In a brief prologue that has little to do with the ongoing narrative, ruthless gangster Dong-il (Jang Dong-hui) extorts a corrupt CEO by blackmailing him over some illicit smuggling. Meanwhile, across town, the gangster’s wife, Yeon-sil (Moon Jeong-suk), meets with a man, Man-ho (Chae Rang), in a hotel room. She’s come to pay him off, hoping it will be for the last time but Manh-ho, an opium addict, knows he’s onto an endless cash cow and refuses to put an end to their “arrangement”. Sometime ago, Man-ho raped Yeon-sil and has been blackmailing her for money and sexual favours ever since. Yeon-sil threatens to tell her husband and the police and suffer the consequences, but Man-ho knows she won’t. Dong-il’s gang have a strict rule about adultery and if Yeon-sil trusted him enough to believe he would believe her about the rape, she would have told him already.

Another goon hides behind a screen, snapping photos of Yeon-sil and Man-ho which he later passes on to Dong-il. The boss is shocked and shaken. He knows he has to enforce the rules he himself set down for the gang, but he never expected them to cost him his wife. Eventually Dong-il orders an underling to slash Yeon-sil’s face with a broken bottle, after which she is exiled from the gang. Anyone who tries to repair her scars or help her in any other way will be treated as an enemy.

At this point the narrative splits as Yeon-sil is cast down into a sleazy underworld, living with her blackmailer who pimps her out as a common streetwalker and then steals all her money to spend on drugs and booze. She pines for her husband whom she has been prevented from seeing, longing to at least explain why she did what she did and ensure he knows that her heart has always been with him. Dong-il, by contrast, is going to pieces – his gang no longer respect him, he feels guilty about the way he treated his wife, and he has no idea where to go from here.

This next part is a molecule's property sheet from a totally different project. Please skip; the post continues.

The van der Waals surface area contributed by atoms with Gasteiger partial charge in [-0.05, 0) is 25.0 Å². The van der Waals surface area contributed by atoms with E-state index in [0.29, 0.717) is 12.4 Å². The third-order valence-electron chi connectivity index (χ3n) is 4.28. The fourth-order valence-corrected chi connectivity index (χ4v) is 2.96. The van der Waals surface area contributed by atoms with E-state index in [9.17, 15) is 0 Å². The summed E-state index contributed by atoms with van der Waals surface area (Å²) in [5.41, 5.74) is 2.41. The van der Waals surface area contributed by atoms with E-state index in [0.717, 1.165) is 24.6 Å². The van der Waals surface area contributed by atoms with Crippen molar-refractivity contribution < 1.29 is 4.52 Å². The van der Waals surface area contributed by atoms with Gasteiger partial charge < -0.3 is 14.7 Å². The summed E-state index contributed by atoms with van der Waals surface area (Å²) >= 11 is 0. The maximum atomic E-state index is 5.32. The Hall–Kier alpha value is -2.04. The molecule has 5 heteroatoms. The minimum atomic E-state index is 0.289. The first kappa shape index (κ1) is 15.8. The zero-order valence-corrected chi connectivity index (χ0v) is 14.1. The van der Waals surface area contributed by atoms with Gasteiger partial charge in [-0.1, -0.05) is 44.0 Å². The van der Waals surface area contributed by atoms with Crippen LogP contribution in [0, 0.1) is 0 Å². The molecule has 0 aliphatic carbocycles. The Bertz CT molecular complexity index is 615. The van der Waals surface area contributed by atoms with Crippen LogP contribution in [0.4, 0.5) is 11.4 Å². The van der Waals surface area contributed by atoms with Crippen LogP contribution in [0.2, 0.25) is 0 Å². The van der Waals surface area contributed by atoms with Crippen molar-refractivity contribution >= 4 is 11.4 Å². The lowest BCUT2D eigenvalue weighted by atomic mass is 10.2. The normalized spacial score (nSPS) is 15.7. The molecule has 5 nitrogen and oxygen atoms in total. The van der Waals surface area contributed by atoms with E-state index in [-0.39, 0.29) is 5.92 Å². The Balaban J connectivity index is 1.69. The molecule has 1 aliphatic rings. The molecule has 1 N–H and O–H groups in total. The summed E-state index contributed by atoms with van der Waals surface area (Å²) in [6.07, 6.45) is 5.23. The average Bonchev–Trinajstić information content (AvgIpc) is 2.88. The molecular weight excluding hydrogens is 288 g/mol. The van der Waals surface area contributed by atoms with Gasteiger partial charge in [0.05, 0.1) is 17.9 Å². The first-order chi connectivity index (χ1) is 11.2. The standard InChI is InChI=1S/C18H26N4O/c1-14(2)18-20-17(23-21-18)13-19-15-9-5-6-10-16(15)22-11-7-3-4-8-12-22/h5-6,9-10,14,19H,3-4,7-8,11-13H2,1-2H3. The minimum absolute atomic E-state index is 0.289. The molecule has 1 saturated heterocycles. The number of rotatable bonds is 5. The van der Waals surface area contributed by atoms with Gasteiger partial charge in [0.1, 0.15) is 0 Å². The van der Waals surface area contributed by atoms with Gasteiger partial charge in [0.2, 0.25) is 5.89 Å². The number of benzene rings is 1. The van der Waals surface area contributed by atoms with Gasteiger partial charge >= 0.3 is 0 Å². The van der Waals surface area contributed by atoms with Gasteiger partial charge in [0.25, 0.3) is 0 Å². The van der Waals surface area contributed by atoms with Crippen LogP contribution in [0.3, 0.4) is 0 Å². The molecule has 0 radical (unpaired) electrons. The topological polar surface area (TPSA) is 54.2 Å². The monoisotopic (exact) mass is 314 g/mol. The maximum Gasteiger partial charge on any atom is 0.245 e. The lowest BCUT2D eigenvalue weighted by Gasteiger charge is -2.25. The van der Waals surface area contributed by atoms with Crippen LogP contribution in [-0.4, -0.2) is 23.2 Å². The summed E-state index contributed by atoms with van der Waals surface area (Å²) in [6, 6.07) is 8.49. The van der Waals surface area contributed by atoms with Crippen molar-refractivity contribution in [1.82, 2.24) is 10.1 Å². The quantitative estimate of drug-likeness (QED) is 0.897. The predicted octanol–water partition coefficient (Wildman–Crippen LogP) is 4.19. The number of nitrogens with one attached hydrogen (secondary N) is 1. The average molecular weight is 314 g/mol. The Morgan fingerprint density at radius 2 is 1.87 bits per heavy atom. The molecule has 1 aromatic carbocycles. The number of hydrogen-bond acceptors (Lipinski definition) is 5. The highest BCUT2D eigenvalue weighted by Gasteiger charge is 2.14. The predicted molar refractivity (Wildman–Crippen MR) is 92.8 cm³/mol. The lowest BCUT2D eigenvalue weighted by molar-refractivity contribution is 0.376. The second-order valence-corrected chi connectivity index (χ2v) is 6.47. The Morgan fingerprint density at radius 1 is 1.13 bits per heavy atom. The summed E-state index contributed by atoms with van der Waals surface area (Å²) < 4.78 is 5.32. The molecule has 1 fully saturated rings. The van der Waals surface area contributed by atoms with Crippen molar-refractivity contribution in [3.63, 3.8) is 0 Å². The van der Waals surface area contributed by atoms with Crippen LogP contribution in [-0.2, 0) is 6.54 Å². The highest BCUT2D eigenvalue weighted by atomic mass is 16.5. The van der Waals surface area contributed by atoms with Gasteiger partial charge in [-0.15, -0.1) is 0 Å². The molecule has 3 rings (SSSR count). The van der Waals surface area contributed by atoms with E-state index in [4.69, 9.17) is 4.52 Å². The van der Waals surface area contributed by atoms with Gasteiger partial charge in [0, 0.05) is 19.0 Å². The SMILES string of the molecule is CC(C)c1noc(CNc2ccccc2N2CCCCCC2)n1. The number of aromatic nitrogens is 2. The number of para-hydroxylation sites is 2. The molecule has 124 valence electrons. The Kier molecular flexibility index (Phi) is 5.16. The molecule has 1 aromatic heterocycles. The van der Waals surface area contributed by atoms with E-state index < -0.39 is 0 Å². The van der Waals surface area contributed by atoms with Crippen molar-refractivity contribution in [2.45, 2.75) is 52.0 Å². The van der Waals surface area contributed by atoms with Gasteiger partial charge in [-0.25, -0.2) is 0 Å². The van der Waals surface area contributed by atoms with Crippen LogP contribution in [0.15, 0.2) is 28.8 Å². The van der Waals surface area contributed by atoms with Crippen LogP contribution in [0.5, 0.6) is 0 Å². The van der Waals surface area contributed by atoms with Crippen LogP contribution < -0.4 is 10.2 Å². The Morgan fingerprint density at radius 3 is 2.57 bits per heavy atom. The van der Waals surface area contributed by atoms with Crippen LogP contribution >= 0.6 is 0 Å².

Unlike other films of the era or film noir in general, Lee’s world view is non-judgemental in its treatment of the respective paths of Yeon-sil and Dong-il. Yeon-sil is left with no choice than to enter into a life of casual prostitution and the film forgives her for this – the fault is that of Dong-il and Man-ho rather than her own. Having been horribly scarred, she wears her hair longer on one side to hide her disfigurement but is constantly reminded of her emotional damage through its physical manifestation and the reactions it often elicits. Picking up a client in the street, she’s threatened with violence and cruel words for having “deceived” him when he catches sight of her disfigured face. A passing taxi driver witnesses the attack and challenges the man so Yeon-sil can escape. The cabbie then hires her and they spend the night together in a nearby brothel. He surprises Yeon-sil by being entirely unfazed about her facial scarring, offering to help her get it treated if that’s what she wants, and making it clear he would like to spend more time with her off the clock.